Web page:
Any sexually active person can get syphilis through unprotected vaginal, anal, or oral sex. Have an honest and open talk with your health care provider and ask whether you should be tested for syphilis or other STDs. You should get tested regularly for syphilis if you are pregnant, are a man who has sex with men, have HIV infection, and/or have partner(s) who have tested positive for syphilis.

I’m pregnant. How does syphilis affect my baby?

If you are pregnant and have syphilis, you can give the infection to your unborn baby. Having syphilis can lead to a low birth weight baby. It can also make it more likely you will deliver your baby too early or stillborn (a baby born dead). To protect your baby, you should be tested for syphilis during your pregnancy and at delivery and receive immediate treatment if you test positive.

An infected baby may be born without signs or symptoms of disease. However, if not treated immediately, the baby may develop serious problems within a few weeks. Untreated babies can have health problems such as cataracts, deafness, or seizures, and can die.

Secondary rash from syphilis on palms of hands.

How do I know if I have syphilis?

Symptoms of syphilis in adults can be divided into stages:

Primary Stage

During the first (primary) stage of syphilis, you may notice a single sore, but there may be multiple sores. The sore is the location where syphilis entered your body. The sore is usually firm, round, and painless. Because the sore is painless, it can easily go unnoticed. The sore lasts 3 to 6 weeks and heals regardless of whether or not you receive treatment. Even though the sore goes away, you must still receive treatment so your infection does not move to the secondary stage.

Secondary Stage

During the secondary stage, you may have skin rashes and/or sores in your mouth, vagina, or anus (also called mucous membrane lesions). This stage usually starts with a rash on one or more areas of your body. The rash can show up when your primary sore is healing or several weeks after the sore has healed. The rash can look like rough, red, or reddish brown spots on the palms of your hands and/or the bottoms of your feet. The rash usually won’t itch and it is sometimes so faint that you won’t notice it. Other symptoms you may have can include fever, swollen lymph glands, sore throat, patchy hair loss, headaches, weight loss, muscle aches, and fatigue (feeling very tired). The symptoms from this stage will go away whether or not you receive treatment. Without the right treatment, your infection will move to the latent and possibly late stages of syphilis.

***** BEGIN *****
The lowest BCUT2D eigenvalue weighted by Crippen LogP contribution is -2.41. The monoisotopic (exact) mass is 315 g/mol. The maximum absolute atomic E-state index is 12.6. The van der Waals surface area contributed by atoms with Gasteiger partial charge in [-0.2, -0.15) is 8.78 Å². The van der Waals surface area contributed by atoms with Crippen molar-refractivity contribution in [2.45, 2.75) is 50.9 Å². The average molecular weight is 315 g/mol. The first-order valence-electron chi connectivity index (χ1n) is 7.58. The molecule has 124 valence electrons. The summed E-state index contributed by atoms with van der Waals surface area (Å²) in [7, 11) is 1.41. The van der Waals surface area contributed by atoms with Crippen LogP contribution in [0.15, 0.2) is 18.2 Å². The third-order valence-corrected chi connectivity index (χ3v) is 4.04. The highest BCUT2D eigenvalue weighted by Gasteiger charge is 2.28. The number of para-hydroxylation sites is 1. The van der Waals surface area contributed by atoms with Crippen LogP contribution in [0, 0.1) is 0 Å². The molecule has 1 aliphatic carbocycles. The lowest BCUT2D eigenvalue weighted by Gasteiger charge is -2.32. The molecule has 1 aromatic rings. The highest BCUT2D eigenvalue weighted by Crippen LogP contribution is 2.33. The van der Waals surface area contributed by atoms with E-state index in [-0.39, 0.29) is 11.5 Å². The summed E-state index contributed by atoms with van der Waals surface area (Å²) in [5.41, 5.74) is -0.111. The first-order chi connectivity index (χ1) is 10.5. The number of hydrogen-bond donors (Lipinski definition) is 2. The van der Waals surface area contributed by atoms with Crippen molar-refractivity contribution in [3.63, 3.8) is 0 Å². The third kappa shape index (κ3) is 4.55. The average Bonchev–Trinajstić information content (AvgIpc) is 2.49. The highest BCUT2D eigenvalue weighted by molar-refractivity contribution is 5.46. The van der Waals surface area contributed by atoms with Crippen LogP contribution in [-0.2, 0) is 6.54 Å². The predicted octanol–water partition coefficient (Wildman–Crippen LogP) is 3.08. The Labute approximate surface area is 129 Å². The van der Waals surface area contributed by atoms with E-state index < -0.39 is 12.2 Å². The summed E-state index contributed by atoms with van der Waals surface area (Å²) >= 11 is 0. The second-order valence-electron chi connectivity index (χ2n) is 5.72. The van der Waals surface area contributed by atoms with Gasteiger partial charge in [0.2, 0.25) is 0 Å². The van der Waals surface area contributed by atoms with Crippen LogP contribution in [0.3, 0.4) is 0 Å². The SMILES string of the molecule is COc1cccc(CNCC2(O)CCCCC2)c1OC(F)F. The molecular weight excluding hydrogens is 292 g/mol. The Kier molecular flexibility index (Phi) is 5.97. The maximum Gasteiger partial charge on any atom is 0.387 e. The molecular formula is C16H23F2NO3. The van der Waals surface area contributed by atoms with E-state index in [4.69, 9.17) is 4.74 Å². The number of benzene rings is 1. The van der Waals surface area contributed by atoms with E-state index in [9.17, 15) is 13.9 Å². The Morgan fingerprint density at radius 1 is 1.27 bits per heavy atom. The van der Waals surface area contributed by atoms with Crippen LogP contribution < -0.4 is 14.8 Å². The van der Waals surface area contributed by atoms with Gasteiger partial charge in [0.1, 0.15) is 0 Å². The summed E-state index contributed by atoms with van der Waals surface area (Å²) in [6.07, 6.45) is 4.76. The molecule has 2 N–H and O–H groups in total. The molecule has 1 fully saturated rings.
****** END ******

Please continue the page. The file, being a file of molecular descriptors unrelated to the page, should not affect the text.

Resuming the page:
Secondary rash from syphilis on torso.

Secondary rash from syphilis on torso.

Latent and Late Stages

The latent stage of syphilis begins when all of the symptoms you had earlier disappear. If you do not receive treatment, you can continue to have syphilis in your body for years without any signs or symptoms. Most people with untreated syphilis do not develop late stage syphilis. However, when it does happen it is very serious and would occur 10–30 years after your infection began. Symptoms of the late stage of syphilis include difficulty coordinating your muscle movements, paralysis (not able to move certain parts of your body), numbness, blindness, and dementia (mental disorder). In the late stages of syphilis, the disease damages your internal organs and can result in death.

A syphilis infection is called an ‘early’ case if a patient has been infected for a year or less, such as during the primary or secondary stages of syphilis. People who have ‘early’ syphilis infections can more easily spread the infection to their sex partners. The majority of early syphilis cases are currently found among men who have sex with men, but women and unborn children are also at risk of infection.